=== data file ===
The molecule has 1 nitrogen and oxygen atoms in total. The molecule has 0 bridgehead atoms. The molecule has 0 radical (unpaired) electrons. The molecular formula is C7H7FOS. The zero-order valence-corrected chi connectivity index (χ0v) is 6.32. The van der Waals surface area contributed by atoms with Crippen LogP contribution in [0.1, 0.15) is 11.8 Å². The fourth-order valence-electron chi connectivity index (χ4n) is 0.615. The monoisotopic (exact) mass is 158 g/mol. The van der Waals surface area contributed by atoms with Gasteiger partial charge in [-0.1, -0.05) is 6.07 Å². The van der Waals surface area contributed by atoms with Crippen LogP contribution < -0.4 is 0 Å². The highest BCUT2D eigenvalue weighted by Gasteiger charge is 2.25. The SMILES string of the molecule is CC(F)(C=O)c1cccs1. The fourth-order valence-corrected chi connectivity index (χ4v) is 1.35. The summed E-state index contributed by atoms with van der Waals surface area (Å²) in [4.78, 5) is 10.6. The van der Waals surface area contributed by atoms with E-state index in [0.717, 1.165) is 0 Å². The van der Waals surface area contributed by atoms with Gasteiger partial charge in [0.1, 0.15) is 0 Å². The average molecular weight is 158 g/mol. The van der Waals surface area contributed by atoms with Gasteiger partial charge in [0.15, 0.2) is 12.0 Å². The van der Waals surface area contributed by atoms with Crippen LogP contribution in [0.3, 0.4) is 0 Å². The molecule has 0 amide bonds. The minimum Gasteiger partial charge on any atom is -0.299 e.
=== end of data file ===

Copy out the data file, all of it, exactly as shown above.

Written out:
The molecule has 1 nitrogen and oxygen atoms in total. The molecule has 0 bridgehead atoms. The molecule has 0 radical (unpaired) electrons. The molecular formula is C7H7FOS. The zero-order valence-corrected chi connectivity index (χ0v) is 6.32. The van der Waals surface area contributed by atoms with Crippen LogP contribution in [0.1, 0.15) is 11.8 Å². The fourth-order valence-electron chi connectivity index (χ4n) is 0.615. The monoisotopic (exact) mass is 158 g/mol. The van der Waals surface area contributed by atoms with Gasteiger partial charge in [-0.1, -0.05) is 6.07 Å². The van der Waals surface area contributed by atoms with Crippen LogP contribution < -0.4 is 0 Å². The highest BCUT2D eigenvalue weighted by Gasteiger charge is 2.25. The SMILES string of the molecule is CC(F)(C=O)c1cccs1. The fourth-order valence-corrected chi connectivity index (χ4v) is 1.35. The summed E-state index contributed by atoms with van der Waals surface area (Å²) in [4.78, 5) is 10.6. The van der Waals surface area contributed by atoms with E-state index in [0.717, 1.165) is 0 Å². The van der Waals surface area contributed by atoms with Gasteiger partial charge in [0.1, 0.15) is 0 Å². The average molecular weight is 158 g/mol. The van der Waals surface area contributed by atoms with Gasteiger partial charge in [0.15, 0.2) is 12.0 Å². The van der Waals surface area contributed by atoms with Crippen LogP contribution in [0.3, 0.4) is 0 Å². The molecule has 0 amide bonds. The minimum Gasteiger partial charge on any atom is -0.299 e.